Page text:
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Tomb of - Valley of the Queens (QV 52)

Who was Tyti

Tyti is believed to have been the wife of Ramesses III and the mother of Amenherkhepshef and Khaemwaset. Her tomb’s splendid size and decorative plan indicate her royal position in the era. Also, she has been referred at many places with titles like King’s Daughter, Chief Royal Wife, but her exact position in the royal court of Ramesside is still unclear.

The tomb of Queen Tyti

The Tomb of Queen Tyti in the Valley of the Queens is referred as QV52 and lies towards the south of Theban Hills. The tomb has many similarities with the tomb numbers QV55 and QV 44 of Amenherkhepshef and Khaemwaset respectively. The striking contrast is uncommon in Egyptian tombs, indicating a relationship between the three.

The decorative plan of QV52

The decorative pattern of all three tombs, namely QV52, QV55 and QV44, is very similar, where colorful figures painted are drawn on a grey or white background. Some scenes are also painted on a yellow base. An interesting feature is the many representations of Tyti in the paintings and scenes. At some places she has been represented as a young girl, depicting teenager and in others as a middle aged women, which can be seen in the dress and make up she is wearing in the scenes. The contrast shown between the younger woman and the older one are striking.

The paintings inside seem to be splendid at once but have now been damaged more of.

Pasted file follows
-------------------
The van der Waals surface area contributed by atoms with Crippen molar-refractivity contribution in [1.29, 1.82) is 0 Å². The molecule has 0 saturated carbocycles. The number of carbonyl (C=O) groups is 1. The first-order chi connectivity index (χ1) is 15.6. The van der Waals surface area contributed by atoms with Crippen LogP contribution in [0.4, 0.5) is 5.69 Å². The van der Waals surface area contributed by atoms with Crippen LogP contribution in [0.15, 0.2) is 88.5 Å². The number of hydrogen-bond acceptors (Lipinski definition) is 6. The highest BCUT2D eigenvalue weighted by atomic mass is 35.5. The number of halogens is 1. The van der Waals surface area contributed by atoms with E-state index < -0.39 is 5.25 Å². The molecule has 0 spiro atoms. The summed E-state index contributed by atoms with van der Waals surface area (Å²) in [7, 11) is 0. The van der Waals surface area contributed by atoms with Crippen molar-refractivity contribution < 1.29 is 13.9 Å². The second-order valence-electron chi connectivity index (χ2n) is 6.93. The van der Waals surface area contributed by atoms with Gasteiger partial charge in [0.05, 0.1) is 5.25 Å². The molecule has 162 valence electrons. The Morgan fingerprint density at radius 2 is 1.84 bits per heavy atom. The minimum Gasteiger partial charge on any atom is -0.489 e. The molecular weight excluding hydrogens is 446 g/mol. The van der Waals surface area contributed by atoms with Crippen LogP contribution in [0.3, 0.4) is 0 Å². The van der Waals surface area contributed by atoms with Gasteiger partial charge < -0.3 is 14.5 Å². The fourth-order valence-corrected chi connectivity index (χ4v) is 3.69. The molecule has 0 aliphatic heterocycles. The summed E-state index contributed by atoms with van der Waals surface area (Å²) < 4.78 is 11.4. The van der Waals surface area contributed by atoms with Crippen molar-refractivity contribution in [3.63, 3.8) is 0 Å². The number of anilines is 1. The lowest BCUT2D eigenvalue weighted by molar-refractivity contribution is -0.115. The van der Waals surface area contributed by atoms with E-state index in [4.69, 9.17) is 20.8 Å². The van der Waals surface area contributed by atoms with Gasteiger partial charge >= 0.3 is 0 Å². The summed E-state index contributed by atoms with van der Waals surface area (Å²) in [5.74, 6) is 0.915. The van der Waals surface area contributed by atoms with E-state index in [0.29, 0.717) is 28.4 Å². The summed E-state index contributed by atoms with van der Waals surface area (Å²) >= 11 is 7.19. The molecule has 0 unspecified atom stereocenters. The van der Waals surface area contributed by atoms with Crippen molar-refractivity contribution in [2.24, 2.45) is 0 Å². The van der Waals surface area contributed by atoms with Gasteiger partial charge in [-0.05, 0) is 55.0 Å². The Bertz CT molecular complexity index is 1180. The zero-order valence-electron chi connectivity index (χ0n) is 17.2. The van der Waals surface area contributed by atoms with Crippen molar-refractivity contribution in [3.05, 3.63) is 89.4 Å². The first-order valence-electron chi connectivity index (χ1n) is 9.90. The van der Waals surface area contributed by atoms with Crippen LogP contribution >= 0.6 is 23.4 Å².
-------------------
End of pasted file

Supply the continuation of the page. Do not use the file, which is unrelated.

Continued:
The entrance to the first corridor has texts depicting the queen’s titles. In other scene Tyti is seen worshipping Ptah, another scene in which queen holding two sistra before Re-Harakhty is seen.

The ceiling of the burial chamber is decorated with white stars painted delicately on a golden background, another scene is seen in which Anubis and a lion are seeing protecting the queen’s tomb. The scenes share striking similarity with those seen in the tomb of Khaemwaset, however they are less persevered than that tomb.

Some more about the tomb of Tyti

The tomb of Tyti is comparatively smaller in size than most other royal tombs of the 20th dynasty and later reuse has caused a considerable damage to the same. The tomb of Tyti in the Valley of the Queens is a splendid structure; she has been shown in front of gods in a hair styled with side locks, a style which young women of that era followed.

The relief work of QV52

Tyti, who is believed to be the queen of one of the many Ramesses during the 19th or the 20th dynasty, has to her possession a beautiful tomb referred as QV52. Her tomb however which was abandoned and reused as the stable for donkeys is still in a well preserved state. The limestone relief decoration which has rose color in large is especially a beautiful one.

Tourists who visit this site also visit the following sites:

Tombs of Egypt
A tomb was to protect the dead and provide the deceased with a dwelling equipped
Valley of the Kings
The Valley of the Kings was the royal cemetery for 62 Pharaohs.
Valley of the nobles
The site has rock cut tombs of Nobles and high officials of ancient Egypt.
Valley of the Queens
a cemetery at the southern part of the vast necropolis of thebes, on the west bank of Luxor.